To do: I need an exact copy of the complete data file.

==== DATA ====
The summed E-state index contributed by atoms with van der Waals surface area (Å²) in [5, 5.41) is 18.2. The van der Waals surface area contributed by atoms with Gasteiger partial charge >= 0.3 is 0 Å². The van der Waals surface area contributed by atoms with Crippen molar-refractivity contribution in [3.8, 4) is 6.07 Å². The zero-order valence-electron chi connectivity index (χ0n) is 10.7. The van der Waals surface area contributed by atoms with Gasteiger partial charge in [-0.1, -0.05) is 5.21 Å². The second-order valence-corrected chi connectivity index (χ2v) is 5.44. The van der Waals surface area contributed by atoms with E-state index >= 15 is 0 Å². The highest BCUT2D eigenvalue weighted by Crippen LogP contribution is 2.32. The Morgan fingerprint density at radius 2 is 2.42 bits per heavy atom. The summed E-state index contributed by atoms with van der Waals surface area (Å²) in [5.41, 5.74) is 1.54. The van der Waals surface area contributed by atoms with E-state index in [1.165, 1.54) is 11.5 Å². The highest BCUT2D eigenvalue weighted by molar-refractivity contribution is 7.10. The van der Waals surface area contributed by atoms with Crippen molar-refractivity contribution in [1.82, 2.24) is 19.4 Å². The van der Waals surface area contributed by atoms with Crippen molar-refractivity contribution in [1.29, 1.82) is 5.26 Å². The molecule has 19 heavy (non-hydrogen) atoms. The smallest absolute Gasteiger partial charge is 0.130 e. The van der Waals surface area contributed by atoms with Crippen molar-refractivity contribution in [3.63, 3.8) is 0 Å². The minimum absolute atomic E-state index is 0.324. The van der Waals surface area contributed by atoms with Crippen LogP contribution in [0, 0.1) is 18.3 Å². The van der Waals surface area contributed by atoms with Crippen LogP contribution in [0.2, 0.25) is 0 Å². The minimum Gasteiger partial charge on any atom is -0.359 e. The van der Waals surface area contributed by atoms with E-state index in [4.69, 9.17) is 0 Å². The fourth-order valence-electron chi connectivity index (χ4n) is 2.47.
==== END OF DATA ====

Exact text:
The summed E-state index contributed by atoms with van der Waals surface area (Å²) in [5, 5.41) is 18.2. The van der Waals surface area contributed by atoms with Gasteiger partial charge >= 0.3 is 0 Å². The van der Waals surface area contributed by atoms with Crippen molar-refractivity contribution in [3.8, 4) is 6.07 Å². The zero-order valence-electron chi connectivity index (χ0n) is 10.7. The van der Waals surface area contributed by atoms with Gasteiger partial charge in [-0.1, -0.05) is 5.21 Å². The second-order valence-corrected chi connectivity index (χ2v) is 5.44. The van der Waals surface area contributed by atoms with E-state index >= 15 is 0 Å². The highest BCUT2D eigenvalue weighted by Crippen LogP contribution is 2.32. The Morgan fingerprint density at radius 2 is 2.42 bits per heavy atom. The summed E-state index contributed by atoms with van der Waals surface area (Å²) in [5.41, 5.74) is 1.54. The van der Waals surface area contributed by atoms with E-state index in [1.165, 1.54) is 11.5 Å². The highest BCUT2D eigenvalue weighted by molar-refractivity contribution is 7.10. The van der Waals surface area contributed by atoms with Crippen molar-refractivity contribution in [1.82, 2.24) is 19.4 Å². The van der Waals surface area contributed by atoms with Crippen molar-refractivity contribution in [1.29, 1.82) is 5.26 Å². The molecule has 19 heavy (non-hydrogen) atoms. The smallest absolute Gasteiger partial charge is 0.130 e. The van der Waals surface area contributed by atoms with Crippen molar-refractivity contribution in [3.63, 3.8) is 0 Å². The minimum absolute atomic E-state index is 0.324. The van der Waals surface area contributed by atoms with Crippen LogP contribution in [0, 0.1) is 18.3 Å². The van der Waals surface area contributed by atoms with Crippen LogP contribution in [0.2, 0.25) is 0 Å². The minimum Gasteiger partial charge on any atom is -0.359 e. The van der Waals surface area contributed by atoms with E-state index in [4.69, 9.17) is 0 Å². The fourth-order valence-electron chi connectivity index (χ4n) is 2.47.